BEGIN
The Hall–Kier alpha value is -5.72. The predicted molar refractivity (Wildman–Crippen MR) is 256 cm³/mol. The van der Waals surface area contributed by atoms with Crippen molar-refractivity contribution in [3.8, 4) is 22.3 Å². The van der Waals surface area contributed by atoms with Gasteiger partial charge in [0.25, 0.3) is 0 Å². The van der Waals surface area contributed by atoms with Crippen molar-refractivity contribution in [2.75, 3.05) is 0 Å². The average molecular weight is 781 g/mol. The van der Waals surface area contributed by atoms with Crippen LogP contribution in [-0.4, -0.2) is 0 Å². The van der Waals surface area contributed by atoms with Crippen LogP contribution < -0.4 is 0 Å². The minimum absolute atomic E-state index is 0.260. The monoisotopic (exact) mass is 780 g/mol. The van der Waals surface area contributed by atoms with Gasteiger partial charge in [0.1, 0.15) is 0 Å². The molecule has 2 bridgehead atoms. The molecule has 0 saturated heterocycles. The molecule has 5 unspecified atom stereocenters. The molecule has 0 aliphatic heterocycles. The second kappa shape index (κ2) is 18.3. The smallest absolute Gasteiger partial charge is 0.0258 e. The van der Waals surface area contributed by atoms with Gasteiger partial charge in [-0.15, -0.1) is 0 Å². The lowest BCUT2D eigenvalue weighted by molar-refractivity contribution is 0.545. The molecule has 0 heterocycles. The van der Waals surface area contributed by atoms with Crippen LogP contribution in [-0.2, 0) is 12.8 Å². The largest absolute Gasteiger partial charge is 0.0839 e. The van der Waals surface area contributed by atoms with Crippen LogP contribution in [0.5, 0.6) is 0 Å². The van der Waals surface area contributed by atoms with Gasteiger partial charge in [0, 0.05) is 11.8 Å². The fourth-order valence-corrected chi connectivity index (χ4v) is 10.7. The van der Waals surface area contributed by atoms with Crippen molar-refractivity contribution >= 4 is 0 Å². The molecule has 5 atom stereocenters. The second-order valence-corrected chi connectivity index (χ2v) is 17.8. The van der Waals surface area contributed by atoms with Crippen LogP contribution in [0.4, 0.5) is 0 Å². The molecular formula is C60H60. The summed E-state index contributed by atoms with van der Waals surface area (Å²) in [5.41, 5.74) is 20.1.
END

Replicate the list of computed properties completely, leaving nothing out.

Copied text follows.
The Hall–Kier alpha value is -5.72. The predicted molar refractivity (Wildman–Crippen MR) is 256 cm³/mol. The van der Waals surface area contributed by atoms with Crippen molar-refractivity contribution in [3.8, 4) is 22.3 Å². The van der Waals surface area contributed by atoms with Gasteiger partial charge in [0.25, 0.3) is 0 Å². The van der Waals surface area contributed by atoms with Crippen molar-refractivity contribution in [2.75, 3.05) is 0 Å². The average molecular weight is 781 g/mol. The van der Waals surface area contributed by atoms with Crippen LogP contribution in [-0.4, -0.2) is 0 Å². The van der Waals surface area contributed by atoms with Crippen LogP contribution < -0.4 is 0 Å². The minimum absolute atomic E-state index is 0.260. The monoisotopic (exact) mass is 780 g/mol. The van der Waals surface area contributed by atoms with Gasteiger partial charge in [0.1, 0.15) is 0 Å². The molecule has 2 bridgehead atoms. The molecule has 0 saturated heterocycles. The molecule has 5 unspecified atom stereocenters. The molecule has 0 aliphatic heterocycles. The second kappa shape index (κ2) is 18.3. The smallest absolute Gasteiger partial charge is 0.0258 e. The van der Waals surface area contributed by atoms with Gasteiger partial charge in [-0.15, -0.1) is 0 Å². The lowest BCUT2D eigenvalue weighted by molar-refractivity contribution is 0.545. The molecule has 0 heterocycles. The van der Waals surface area contributed by atoms with Crippen LogP contribution in [-0.2, 0) is 12.8 Å². The largest absolute Gasteiger partial charge is 0.0839 e. The van der Waals surface area contributed by atoms with Crippen LogP contribution in [0.5, 0.6) is 0 Å². The van der Waals surface area contributed by atoms with Gasteiger partial charge in [0, 0.05) is 11.8 Å². The fourth-order valence-corrected chi connectivity index (χ4v) is 10.7. The van der Waals surface area contributed by atoms with Crippen molar-refractivity contribution >= 4 is 0 Å². The molecule has 5 atom stereocenters. The second-order valence-corrected chi connectivity index (χ2v) is 17.8. The van der Waals surface area contributed by atoms with Crippen LogP contribution in [0.4, 0.5) is 0 Å². The molecular formula is C60H60. The summed E-state index contributed by atoms with van der Waals surface area (Å²) in [5.41, 5.74) is 20.1.